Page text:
Inventing the Ancient Egyptian Calendar System

The ancient Egyptian calendar guided the Egyptians in their daily lives. The annual flooding of the Nile, the payment of taxes, the celebrations of festivals are done in succession with one of the first calendars of the ancient times. Through a series of trial and errors, find out how they invented the calendar that almost mimics our own modern day calendar.

The Search for the Perfect Calendar

At first, they decided to determine the seasons through observing patterns that occur naturally in our environment. The first pattern they may have used is the phases of the Moon. It takes 29 and half days to complete one lunar cycle. This system works perfectly for religious rituals devoted to the Egyptian gods.

However, as the civilization becomes more complex, the Egyptians realized the discrepancies of the days in the lunar calendar. To counter this discrepancy, they used another system of calendar; the annual flooding of the Nile.

The annual inundation of the Nile marked as the starting point of their calendar. But later on, they discovered that for every year of flooding, there can be a discrepancy as long as 80 days. They further searched for other means of developing a calendar system until they looked upon the stars.

If not for their advancement in the science of astronomy, they will never come up with a solar calendar. They used Sirius as a basis for their new calendar. Counting 70 days from its first appearance after the first new moon, this is the first day of the New Year in their calendar system.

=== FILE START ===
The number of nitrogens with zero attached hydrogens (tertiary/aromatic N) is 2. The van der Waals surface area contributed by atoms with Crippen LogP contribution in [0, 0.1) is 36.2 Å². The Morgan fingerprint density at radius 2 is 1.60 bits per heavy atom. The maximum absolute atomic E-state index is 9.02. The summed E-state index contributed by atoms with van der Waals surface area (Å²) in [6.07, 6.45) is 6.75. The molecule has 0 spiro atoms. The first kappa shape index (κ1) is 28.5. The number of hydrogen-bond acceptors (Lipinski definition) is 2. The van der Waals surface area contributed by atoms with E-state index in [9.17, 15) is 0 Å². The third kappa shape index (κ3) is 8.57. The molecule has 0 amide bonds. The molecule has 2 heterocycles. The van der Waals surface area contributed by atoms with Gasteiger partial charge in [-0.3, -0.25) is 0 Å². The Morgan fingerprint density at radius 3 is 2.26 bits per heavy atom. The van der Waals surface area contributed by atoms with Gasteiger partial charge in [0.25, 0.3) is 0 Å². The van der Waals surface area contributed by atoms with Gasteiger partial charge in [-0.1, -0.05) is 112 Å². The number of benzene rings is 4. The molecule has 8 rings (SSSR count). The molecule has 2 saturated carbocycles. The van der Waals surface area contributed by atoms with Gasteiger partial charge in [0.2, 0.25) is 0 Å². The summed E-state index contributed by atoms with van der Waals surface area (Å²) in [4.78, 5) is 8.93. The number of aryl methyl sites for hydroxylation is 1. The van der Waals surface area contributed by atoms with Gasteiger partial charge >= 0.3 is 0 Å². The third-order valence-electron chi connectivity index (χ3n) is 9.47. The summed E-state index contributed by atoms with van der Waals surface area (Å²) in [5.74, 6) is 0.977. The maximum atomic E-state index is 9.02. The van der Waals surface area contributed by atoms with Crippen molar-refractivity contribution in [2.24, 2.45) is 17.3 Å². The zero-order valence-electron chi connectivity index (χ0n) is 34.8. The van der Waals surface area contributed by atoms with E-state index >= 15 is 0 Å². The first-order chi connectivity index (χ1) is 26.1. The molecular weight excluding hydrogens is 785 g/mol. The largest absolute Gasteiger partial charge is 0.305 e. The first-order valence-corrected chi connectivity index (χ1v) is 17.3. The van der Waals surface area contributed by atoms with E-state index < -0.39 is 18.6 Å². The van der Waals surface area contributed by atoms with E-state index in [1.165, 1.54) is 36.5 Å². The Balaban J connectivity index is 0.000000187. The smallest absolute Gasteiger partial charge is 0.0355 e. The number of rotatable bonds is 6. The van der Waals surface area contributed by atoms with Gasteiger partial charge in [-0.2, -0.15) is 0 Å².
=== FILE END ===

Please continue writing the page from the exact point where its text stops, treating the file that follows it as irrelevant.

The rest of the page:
Number of Days on the Ancient Egyptian Calendars

With this, they divided the year into 4 seasons, bringing up a 360 day calendar. Of course, they noticed that this is way off the mark and decided to add 5 days at the end of the year as festivals to make a 365 day calendar! Imagine all of them waiting for the special 5 day non working holiday in ancient Egypt!

Problem is, they know that a year contained more than 365 days but were unable to solve this problem. This was only given solution by a Roman Emperor named Augustus Caesar. He employed the leap year that adds a day for every 4 years in the calendar!

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